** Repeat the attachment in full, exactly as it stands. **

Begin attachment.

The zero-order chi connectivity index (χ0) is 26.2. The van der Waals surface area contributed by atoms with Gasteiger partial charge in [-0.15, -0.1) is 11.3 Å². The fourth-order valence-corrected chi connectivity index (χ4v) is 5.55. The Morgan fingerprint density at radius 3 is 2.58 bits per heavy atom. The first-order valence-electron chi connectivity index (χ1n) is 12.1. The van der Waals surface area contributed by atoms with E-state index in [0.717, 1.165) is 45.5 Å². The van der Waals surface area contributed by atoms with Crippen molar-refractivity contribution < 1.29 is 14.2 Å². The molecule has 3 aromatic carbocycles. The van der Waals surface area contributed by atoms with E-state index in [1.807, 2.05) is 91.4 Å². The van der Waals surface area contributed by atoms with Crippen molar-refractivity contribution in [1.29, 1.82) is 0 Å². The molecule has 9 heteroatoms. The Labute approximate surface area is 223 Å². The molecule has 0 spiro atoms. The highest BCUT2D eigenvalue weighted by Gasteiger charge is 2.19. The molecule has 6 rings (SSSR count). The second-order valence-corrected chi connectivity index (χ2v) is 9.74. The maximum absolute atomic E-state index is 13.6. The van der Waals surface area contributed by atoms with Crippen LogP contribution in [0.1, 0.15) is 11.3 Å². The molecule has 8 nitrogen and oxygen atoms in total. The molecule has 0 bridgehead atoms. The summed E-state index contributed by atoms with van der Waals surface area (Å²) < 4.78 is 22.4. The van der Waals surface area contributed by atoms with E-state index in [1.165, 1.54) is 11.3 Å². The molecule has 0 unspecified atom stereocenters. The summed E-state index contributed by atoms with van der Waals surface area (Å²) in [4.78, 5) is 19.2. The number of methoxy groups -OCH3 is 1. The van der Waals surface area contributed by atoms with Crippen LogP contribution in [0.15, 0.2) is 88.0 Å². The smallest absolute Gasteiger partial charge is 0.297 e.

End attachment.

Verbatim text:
The zero-order chi connectivity index (χ0) is 26.2. The van der Waals surface area contributed by atoms with Gasteiger partial charge in [-0.15, -0.1) is 11.3 Å². The fourth-order valence-corrected chi connectivity index (χ4v) is 5.55. The Morgan fingerprint density at radius 3 is 2.58 bits per heavy atom. The first-order valence-electron chi connectivity index (χ1n) is 12.1. The van der Waals surface area contributed by atoms with E-state index in [0.717, 1.165) is 45.5 Å². The van der Waals surface area contributed by atoms with Crippen molar-refractivity contribution < 1.29 is 14.2 Å². The molecule has 3 aromatic carbocycles. The van der Waals surface area contributed by atoms with E-state index in [1.807, 2.05) is 91.4 Å². The van der Waals surface area contributed by atoms with Crippen molar-refractivity contribution in [1.29, 1.82) is 0 Å². The molecule has 9 heteroatoms. The Labute approximate surface area is 223 Å². The molecule has 0 spiro atoms. The highest BCUT2D eigenvalue weighted by Gasteiger charge is 2.19. The molecule has 6 rings (SSSR count). The second-order valence-corrected chi connectivity index (χ2v) is 9.74. The maximum absolute atomic E-state index is 13.6. The van der Waals surface area contributed by atoms with Crippen LogP contribution in [0.1, 0.15) is 11.3 Å². The molecule has 8 nitrogen and oxygen atoms in total. The molecule has 0 bridgehead atoms. The summed E-state index contributed by atoms with van der Waals surface area (Å²) < 4.78 is 22.4. The van der Waals surface area contributed by atoms with E-state index in [1.165, 1.54) is 11.3 Å². The molecule has 0 unspecified atom stereocenters. The summed E-state index contributed by atoms with van der Waals surface area (Å²) in [4.78, 5) is 19.2. The number of methoxy groups -OCH3 is 1. The van der Waals surface area contributed by atoms with Crippen LogP contribution in [0.15, 0.2) is 88.0 Å². The smallest absolute Gasteiger partial charge is 0.297 e.